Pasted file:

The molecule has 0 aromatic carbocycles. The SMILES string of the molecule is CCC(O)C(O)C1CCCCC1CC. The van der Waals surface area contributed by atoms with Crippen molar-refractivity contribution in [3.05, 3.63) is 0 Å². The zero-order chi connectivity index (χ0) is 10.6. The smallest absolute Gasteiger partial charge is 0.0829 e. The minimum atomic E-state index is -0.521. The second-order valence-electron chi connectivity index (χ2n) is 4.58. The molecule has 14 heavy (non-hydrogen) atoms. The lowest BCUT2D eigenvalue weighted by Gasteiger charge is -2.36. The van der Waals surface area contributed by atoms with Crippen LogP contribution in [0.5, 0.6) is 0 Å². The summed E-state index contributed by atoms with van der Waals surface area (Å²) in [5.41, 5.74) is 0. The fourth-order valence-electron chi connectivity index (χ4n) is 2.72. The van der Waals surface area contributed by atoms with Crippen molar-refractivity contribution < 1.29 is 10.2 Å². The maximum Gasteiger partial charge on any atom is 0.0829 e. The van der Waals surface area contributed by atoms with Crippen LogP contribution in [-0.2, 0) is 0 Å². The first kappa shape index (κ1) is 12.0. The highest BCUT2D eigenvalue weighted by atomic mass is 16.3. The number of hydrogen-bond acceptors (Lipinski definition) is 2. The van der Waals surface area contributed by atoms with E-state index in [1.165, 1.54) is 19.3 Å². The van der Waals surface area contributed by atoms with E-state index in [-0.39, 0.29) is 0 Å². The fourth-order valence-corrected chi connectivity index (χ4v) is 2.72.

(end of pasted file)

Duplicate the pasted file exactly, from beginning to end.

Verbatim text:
The molecule has 0 aromatic carbocycles. The SMILES string of the molecule is CCC(O)C(O)C1CCCCC1CC. The van der Waals surface area contributed by atoms with Crippen molar-refractivity contribution in [3.05, 3.63) is 0 Å². The zero-order chi connectivity index (χ0) is 10.6. The smallest absolute Gasteiger partial charge is 0.0829 e. The minimum atomic E-state index is -0.521. The second-order valence-electron chi connectivity index (χ2n) is 4.58. The molecule has 14 heavy (non-hydrogen) atoms. The lowest BCUT2D eigenvalue weighted by Gasteiger charge is -2.36. The van der Waals surface area contributed by atoms with Crippen LogP contribution in [0.5, 0.6) is 0 Å². The summed E-state index contributed by atoms with van der Waals surface area (Å²) in [5.41, 5.74) is 0. The fourth-order valence-electron chi connectivity index (χ4n) is 2.72. The van der Waals surface area contributed by atoms with Crippen molar-refractivity contribution < 1.29 is 10.2 Å². The maximum Gasteiger partial charge on any atom is 0.0829 e. The van der Waals surface area contributed by atoms with Crippen LogP contribution in [-0.2, 0) is 0 Å². The first kappa shape index (κ1) is 12.0. The highest BCUT2D eigenvalue weighted by atomic mass is 16.3. The number of hydrogen-bond acceptors (Lipinski definition) is 2. The van der Waals surface area contributed by atoms with E-state index in [1.165, 1.54) is 19.3 Å². The van der Waals surface area contributed by atoms with E-state index in [-0.39, 0.29) is 0 Å². The fourth-order valence-corrected chi connectivity index (χ4v) is 2.72.